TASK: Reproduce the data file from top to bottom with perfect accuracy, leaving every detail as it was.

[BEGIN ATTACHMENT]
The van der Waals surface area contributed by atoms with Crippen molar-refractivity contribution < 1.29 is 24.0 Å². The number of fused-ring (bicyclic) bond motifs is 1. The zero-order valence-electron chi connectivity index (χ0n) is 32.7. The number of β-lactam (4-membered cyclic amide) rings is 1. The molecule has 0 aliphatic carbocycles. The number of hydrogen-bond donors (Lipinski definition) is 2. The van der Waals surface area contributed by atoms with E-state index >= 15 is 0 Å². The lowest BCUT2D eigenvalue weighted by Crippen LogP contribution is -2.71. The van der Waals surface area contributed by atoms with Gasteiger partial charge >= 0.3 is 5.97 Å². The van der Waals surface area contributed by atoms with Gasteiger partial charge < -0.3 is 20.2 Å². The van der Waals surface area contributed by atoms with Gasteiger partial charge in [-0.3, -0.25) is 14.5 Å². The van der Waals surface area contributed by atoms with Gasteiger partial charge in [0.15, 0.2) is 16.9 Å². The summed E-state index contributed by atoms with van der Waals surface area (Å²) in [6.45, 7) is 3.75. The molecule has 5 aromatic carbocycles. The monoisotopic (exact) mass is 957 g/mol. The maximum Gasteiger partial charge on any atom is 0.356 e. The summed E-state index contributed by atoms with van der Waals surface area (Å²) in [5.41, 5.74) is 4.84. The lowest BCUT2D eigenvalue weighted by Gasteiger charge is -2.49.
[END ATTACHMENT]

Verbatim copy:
The van der Waals surface area contributed by atoms with Crippen molar-refractivity contribution < 1.29 is 24.0 Å². The number of fused-ring (bicyclic) bond motifs is 1. The zero-order valence-electron chi connectivity index (χ0n) is 32.7. The number of β-lactam (4-membered cyclic amide) rings is 1. The molecule has 0 aliphatic carbocycles. The number of hydrogen-bond donors (Lipinski definition) is 2. The van der Waals surface area contributed by atoms with E-state index >= 15 is 0 Å². The lowest BCUT2D eigenvalue weighted by Crippen LogP contribution is -2.71. The van der Waals surface area contributed by atoms with Gasteiger partial charge >= 0.3 is 5.97 Å². The van der Waals surface area contributed by atoms with Gasteiger partial charge < -0.3 is 20.2 Å². The van der Waals surface area contributed by atoms with Gasteiger partial charge in [-0.3, -0.25) is 14.5 Å². The van der Waals surface area contributed by atoms with Gasteiger partial charge in [0.15, 0.2) is 16.9 Å². The summed E-state index contributed by atoms with van der Waals surface area (Å²) in [6.45, 7) is 3.75. The molecule has 5 aromatic carbocycles. The monoisotopic (exact) mass is 957 g/mol. The maximum Gasteiger partial charge on any atom is 0.356 e. The summed E-state index contributed by atoms with van der Waals surface area (Å²) in [5.41, 5.74) is 4.84. The lowest BCUT2D eigenvalue weighted by Gasteiger charge is -2.49.